NEW YORK (AP/WFAN) — Brett Favre’s record consecutive starts streak ended at 297 on Monday when he did not suit up for the Minnesota Vikings’ game against the New York Giants.Tennis Legend Chris Evert Reveals Ovarian Cancer Diagnosis
The streak, dating back to 1992, ended because of a right shoulder injury the quarterback sustained on Minnesota’s first series Dec. 5 against Buffalo.
Jeff Anderson, a Vikings spokesman, announced to the public that the 41-year-old Favre was inactive on Twitter: “Vikings Inactives — 12, 19, 25, 31, 76, 90, 91…and 4. The streak ends…”
The Vikings hoped Favre, who has started despite a broken foot and elbow tendinitis this season, could do it again when the Giants game was delayed from Sunday after the Metrodome roof collapsed. That forced the game to be moved to Ford Field, but it was not enough time for Favre to get healthy enough to play.
The quarterback was injured when the Bills’ Arthur Moats hit him square in the back and sent him to the turf on the third play from scrimmage. The day after, the rookie linebacker said he had mixed emotions about perhaps being the player who ended Favre’s streak.
“I don’t want to see anybody hurting and not playing any more. If he plays, that would be a good thing,” Moats said. “But if he doesn’t, and I was the guy to end the streak, all right. That’s a little notable, yeah.”
For some, it was hard to fathom. Cardinals receiver Larry Fitzgerald tweeted: “Even after the reports about Brett Favre being inactive I STILL won’t believe that he’s not playing until I see it w/ my own eyes!”
Tarvaris Jackson will start for Minnesota, which at 5-7 is a long shot to make the playoffs.
Season No. 20 has been one of Favre’s toughest. He’s taken a beating on the field and played not only through two fractures in his left foot and elbow tendinitis but 10 stitches in his chin along with aches in his neck, back and calf before he was crunched by Moats.
Favre has thrown a league-high 18 interceptions and his 69.6 QB rating is 29th in the league.READ MORE: Driver Charged After 15-Year-Old Girl Struck, Killed By School Bus In Brooklyn Hit-And-Run
He’s also been the subject of an NFL investigation into allegations he sent inappropriate messages and photos to a game-day hostess when both worked for the New York Jets in 2008. The investigation has lasted for more than two months now, and the lawyer for Jenn Sterger was vocal last week in trying to get a ruling announced.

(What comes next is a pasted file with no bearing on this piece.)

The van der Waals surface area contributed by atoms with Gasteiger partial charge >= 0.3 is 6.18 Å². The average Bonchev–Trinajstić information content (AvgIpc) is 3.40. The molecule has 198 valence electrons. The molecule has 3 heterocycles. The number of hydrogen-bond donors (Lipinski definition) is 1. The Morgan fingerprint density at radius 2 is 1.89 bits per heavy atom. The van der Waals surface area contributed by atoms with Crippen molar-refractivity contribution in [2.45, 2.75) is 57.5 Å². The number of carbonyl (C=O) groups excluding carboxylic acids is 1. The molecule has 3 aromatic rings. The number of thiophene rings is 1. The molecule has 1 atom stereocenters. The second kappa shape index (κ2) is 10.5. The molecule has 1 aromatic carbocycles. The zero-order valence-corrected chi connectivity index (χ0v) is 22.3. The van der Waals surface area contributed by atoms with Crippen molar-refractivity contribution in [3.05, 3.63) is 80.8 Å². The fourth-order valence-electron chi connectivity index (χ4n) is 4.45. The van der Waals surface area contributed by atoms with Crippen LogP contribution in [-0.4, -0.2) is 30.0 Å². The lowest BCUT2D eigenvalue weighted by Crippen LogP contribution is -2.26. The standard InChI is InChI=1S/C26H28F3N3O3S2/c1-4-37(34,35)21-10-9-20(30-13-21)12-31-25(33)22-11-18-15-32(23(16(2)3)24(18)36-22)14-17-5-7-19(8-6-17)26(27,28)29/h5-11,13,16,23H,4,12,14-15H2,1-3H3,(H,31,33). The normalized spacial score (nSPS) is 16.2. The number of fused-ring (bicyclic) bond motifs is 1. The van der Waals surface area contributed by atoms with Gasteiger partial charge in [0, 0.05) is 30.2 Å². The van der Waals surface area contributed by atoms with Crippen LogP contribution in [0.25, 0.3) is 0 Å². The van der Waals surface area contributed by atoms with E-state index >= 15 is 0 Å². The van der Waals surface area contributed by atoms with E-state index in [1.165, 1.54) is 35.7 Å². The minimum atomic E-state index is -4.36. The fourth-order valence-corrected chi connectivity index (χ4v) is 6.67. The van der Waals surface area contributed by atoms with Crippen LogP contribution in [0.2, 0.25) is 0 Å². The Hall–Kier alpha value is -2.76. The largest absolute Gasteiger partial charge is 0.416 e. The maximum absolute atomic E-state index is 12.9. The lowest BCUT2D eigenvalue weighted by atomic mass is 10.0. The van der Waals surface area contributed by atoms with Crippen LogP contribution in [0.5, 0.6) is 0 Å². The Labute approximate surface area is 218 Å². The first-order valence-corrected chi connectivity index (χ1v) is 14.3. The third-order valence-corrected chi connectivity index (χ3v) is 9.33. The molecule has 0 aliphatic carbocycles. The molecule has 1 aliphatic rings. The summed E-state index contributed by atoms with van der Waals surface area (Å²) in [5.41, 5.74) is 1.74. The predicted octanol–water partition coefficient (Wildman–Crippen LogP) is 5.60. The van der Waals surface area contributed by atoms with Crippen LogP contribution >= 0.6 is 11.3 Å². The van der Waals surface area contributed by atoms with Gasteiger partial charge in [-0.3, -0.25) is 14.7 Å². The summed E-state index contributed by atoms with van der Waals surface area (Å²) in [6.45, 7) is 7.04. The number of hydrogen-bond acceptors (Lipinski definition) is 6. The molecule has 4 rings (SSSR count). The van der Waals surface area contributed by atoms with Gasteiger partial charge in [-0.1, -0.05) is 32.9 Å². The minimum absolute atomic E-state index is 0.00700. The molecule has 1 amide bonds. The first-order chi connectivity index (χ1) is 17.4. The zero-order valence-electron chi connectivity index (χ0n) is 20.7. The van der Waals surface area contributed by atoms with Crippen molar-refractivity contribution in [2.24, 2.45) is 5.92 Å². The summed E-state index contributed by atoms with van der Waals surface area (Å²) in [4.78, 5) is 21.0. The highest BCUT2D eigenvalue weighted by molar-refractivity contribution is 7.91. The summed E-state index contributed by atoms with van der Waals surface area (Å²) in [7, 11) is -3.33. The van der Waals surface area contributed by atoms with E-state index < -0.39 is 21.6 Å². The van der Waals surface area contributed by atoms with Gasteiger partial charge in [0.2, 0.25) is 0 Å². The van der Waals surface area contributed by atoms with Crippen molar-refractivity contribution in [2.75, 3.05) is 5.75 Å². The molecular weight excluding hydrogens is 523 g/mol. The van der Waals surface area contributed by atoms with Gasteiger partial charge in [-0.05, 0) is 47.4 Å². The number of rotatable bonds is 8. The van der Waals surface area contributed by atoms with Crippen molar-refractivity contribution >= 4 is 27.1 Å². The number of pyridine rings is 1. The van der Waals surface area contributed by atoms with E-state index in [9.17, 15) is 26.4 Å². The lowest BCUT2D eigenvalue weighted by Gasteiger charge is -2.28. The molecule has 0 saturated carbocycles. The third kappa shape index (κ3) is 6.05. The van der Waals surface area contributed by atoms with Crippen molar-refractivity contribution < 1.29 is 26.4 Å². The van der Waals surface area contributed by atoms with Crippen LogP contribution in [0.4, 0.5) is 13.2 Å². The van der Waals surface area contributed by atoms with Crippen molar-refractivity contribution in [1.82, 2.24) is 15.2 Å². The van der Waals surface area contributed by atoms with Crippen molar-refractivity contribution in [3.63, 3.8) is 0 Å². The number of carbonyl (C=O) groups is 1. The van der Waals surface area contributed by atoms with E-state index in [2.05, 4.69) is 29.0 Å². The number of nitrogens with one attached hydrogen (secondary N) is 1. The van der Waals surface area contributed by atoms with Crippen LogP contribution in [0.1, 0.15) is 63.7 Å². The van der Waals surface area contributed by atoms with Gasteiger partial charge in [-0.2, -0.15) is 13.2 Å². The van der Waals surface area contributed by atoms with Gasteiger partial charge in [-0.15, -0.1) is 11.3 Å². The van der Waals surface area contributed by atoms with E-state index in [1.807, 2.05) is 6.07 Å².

Through it all, Favre has led his team on the field, extending his streak further and further. Colts quarterback Peyton Manning now holds the longest streak at 205 games. He would need to keep it going for another 5½ years to surpass Favre.
“It’s beyond reason. It’s ridiculous,” said Seahawks quarterback Matt Hasselbeck, who backed up Favre in Green Bay years ago. “He’s gotten lucky a little bit too, but he’s just the toughest guy in the world.”
It’s a record that Favre cherishes.
“I far exceeded my goals,” Favre said last week. “I don’t know if any player comes in and says, ‘Hey, I have a goal of playing 300 straight games.’ To have done that with playoffs (321 games), I don’t know how many consecutive starts, it’s a lot, and had it ended several weeks before or last year, it is still quite an accomplishment.”
He’s been listed as questionable on the injury report heading into a game several times this season. But it was clear as soon as Moats blindsided him that this injury was more serious.
Favre’s injury, a sprained SC joint, is a rarity in sports, one that doctors say occurs most often when a person’s body slams against the steering wheel in an auto accident.
Favre said Wednesday he was having difficulty putting on a shirt or pulling on socks and he did not throw a proper pass all week in preparation for the Giants.
Both Favre and interim coach Leslie Frazier were adamant he would not be given a ceremonial start — one or two snaps at the beginning of the game — to keep the streak going.MORE NEWS: Children Embrace The Lessons Of Dr. Martin Luther King: 'A Very Special Man Who Wanted To Change The World'
Copyright 2010 The Associated Press.